In the immediate aftermath of the Indian Air Force strike on the Jaish-e-Mohammed (JeM) camp in Balakot, there was a widespread assumption that Pakistan was unlikely to retaliate owing to its parlous economic situation or the absence of suitable non-military, non-populated targets of the kind that India had struck. But this failed to read the situation from Pakistan’s standpoint. Writing about limited conflicts in a nuclear context, American economist Thomas Schelling perceptively observed that these tended to be limited at certain clearly identifiable thresholds: geographic features, cartographic lines or weapon systems used. This, he argued, was a form of a tacit bargain between the two adversaries—it need not be explicitly agreed upon, but both sides limit their actions to a clear threshold.
In using airpower to strike the camp inside Pakistan in peacetime, India had breached several thresholds. If Pakistan failed to respond at the same level, it would encourage India to carry out future air strikes with impunity. It is important to note that Pakistan not only responded in the air, but consciously did so in a manner that signalled its willingness to run even higher risks: the Pakistani strike was attempted in broad daylight and in just over 24 hours after the Indian attacks, when Indian alert levels were still high. In so doing, Pakistan sought to convey both that the use of airpower by India could be escalatory and that India too would incur costs.
Yet, there is a continuing clamour for the government to escalate further, if only to preserve the reputation of the ‘new India’. Worse, diplomatic efforts are dismissed as ‘backing down’. The reality is that the pursuit of ‘escalation dominance’ is an illusion. The very idea of an ‘escalation ladder’, which can be climbed rung by rung to mete out ever higher punishment on Pakistan, is an oxymoron. The metaphor of escalation reminds us that once we get aboard an escalator, we can only get out at the top. Bismarck, who knew a thing or two about the use of force, rightly said that pre-emptive war was ‘suicide from the fear of death’.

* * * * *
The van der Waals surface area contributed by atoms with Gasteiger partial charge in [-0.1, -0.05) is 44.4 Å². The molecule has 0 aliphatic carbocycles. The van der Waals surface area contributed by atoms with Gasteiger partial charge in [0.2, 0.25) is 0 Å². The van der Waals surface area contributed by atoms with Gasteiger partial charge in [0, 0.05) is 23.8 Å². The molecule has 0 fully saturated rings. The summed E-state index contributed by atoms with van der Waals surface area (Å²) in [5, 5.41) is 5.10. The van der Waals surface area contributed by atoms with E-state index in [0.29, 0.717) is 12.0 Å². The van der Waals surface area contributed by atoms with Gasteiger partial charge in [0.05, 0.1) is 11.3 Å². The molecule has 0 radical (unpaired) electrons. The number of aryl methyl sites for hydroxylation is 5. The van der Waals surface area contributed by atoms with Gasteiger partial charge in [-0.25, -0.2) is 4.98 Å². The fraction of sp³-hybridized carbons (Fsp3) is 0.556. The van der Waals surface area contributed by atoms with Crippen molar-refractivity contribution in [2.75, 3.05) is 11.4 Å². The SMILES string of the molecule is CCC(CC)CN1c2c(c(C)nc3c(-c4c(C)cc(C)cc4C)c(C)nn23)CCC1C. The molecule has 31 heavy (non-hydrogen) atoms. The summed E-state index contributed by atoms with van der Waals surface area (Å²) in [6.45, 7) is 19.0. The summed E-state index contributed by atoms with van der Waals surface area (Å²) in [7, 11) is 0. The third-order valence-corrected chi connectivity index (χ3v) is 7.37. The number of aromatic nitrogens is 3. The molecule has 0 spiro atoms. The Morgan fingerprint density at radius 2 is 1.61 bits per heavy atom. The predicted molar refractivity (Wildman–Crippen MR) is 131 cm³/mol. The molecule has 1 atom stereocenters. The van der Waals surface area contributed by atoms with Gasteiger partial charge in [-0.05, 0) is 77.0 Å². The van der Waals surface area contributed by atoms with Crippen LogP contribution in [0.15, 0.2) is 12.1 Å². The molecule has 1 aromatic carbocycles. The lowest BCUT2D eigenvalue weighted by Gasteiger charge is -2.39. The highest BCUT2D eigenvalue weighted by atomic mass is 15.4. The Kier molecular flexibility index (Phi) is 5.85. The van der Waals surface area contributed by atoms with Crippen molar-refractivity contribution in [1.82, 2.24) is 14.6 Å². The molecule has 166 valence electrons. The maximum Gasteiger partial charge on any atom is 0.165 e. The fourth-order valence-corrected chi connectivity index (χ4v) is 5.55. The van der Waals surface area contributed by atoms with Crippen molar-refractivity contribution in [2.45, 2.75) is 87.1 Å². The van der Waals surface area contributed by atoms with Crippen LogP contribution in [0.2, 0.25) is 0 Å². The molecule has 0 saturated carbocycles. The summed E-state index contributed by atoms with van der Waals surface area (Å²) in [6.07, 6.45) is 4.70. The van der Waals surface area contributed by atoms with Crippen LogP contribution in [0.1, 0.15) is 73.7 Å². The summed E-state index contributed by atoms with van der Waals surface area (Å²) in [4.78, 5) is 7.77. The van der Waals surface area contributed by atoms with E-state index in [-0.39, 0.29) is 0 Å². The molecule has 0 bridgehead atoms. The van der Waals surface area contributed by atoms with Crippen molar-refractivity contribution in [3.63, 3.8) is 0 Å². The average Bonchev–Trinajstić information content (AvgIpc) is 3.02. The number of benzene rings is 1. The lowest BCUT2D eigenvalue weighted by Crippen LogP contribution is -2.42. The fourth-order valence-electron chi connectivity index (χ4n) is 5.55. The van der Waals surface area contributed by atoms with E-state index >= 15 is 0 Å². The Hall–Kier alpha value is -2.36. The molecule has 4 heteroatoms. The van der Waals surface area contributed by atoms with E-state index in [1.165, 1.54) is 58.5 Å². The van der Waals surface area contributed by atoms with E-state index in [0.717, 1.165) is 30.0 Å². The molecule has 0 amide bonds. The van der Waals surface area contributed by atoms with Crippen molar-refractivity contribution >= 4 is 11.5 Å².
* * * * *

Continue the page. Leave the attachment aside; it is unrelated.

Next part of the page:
The claim that we need to preserve our reputation is discredited by reams of research, which show that a reputation for resolve is a highly over-rated factor in international politics. If anything, reputation matters only inasmuch as we should be careful about where we stake it in the first place. A poorly thought-through strategic action will be far more injurious to India’s reputation than exploring a diplomatic route to disengagement from the crisis. Diplomacy is essential to demonstrate our resolve to fight terrorism without recklessness. In the current moment, it is also imperative to stop both sides from blundering to the brink of war. Prime Minister Modi can reciprocate the overture of his Pakistani counterpart without compromising on India’s fight against terrorism.
The BJP, of course, has an election to fight too. But pandering to their domestic constituencies is likely to miscarry. Speaking in the British Parliament during the Second World War, Winston Churchill warned against politicians keeping their ears to the ground in a grave crisis: “All I can say is that the British nation will find it very hard to look up to leaders who are detected in that somewhat ungainly posture.” And the Indian nation too.
The author is Professor of International Relations and History at Ashoka University and a Senior Fellow at Carnegie India. Views are personal.